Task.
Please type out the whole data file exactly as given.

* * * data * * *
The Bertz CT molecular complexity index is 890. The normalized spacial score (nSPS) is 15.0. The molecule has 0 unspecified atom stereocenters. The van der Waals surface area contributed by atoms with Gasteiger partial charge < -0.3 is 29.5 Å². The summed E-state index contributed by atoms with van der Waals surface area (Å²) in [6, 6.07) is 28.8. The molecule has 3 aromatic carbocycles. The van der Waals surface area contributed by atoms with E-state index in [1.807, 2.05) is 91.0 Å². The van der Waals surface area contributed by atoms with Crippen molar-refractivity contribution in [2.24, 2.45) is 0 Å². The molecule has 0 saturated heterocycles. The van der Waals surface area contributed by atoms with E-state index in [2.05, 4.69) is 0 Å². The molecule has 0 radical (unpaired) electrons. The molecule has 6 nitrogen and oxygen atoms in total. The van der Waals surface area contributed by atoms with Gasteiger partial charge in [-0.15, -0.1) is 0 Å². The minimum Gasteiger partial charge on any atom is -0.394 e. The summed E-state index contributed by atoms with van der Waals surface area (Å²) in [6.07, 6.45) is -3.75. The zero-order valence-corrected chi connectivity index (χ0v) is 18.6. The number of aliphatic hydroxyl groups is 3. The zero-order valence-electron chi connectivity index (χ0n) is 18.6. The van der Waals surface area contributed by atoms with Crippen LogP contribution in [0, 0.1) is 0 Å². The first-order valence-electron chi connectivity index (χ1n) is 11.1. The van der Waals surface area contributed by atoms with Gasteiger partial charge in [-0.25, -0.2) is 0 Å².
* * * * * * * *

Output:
The Bertz CT molecular complexity index is 890. The normalized spacial score (nSPS) is 15.0. The molecule has 0 unspecified atom stereocenters. The van der Waals surface area contributed by atoms with Gasteiger partial charge < -0.3 is 29.5 Å². The summed E-state index contributed by atoms with van der Waals surface area (Å²) in [6, 6.07) is 28.8. The molecule has 3 aromatic carbocycles. The van der Waals surface area contributed by atoms with E-state index in [1.807, 2.05) is 91.0 Å². The van der Waals surface area contributed by atoms with Crippen molar-refractivity contribution in [2.24, 2.45) is 0 Å². The molecule has 0 saturated heterocycles. The van der Waals surface area contributed by atoms with E-state index in [2.05, 4.69) is 0 Å². The molecule has 0 radical (unpaired) electrons. The molecule has 6 nitrogen and oxygen atoms in total. The van der Waals surface area contributed by atoms with Gasteiger partial charge in [-0.15, -0.1) is 0 Å². The minimum Gasteiger partial charge on any atom is -0.394 e. The summed E-state index contributed by atoms with van der Waals surface area (Å²) in [6.07, 6.45) is -3.75. The zero-order valence-corrected chi connectivity index (χ0v) is 18.6. The number of aliphatic hydroxyl groups is 3. The zero-order valence-electron chi connectivity index (χ0n) is 18.6. The van der Waals surface area contributed by atoms with Crippen LogP contribution in [0, 0.1) is 0 Å². The first-order valence-electron chi connectivity index (χ1n) is 11.1. The van der Waals surface area contributed by atoms with Gasteiger partial charge in [-0.25, -0.2) is 0 Å².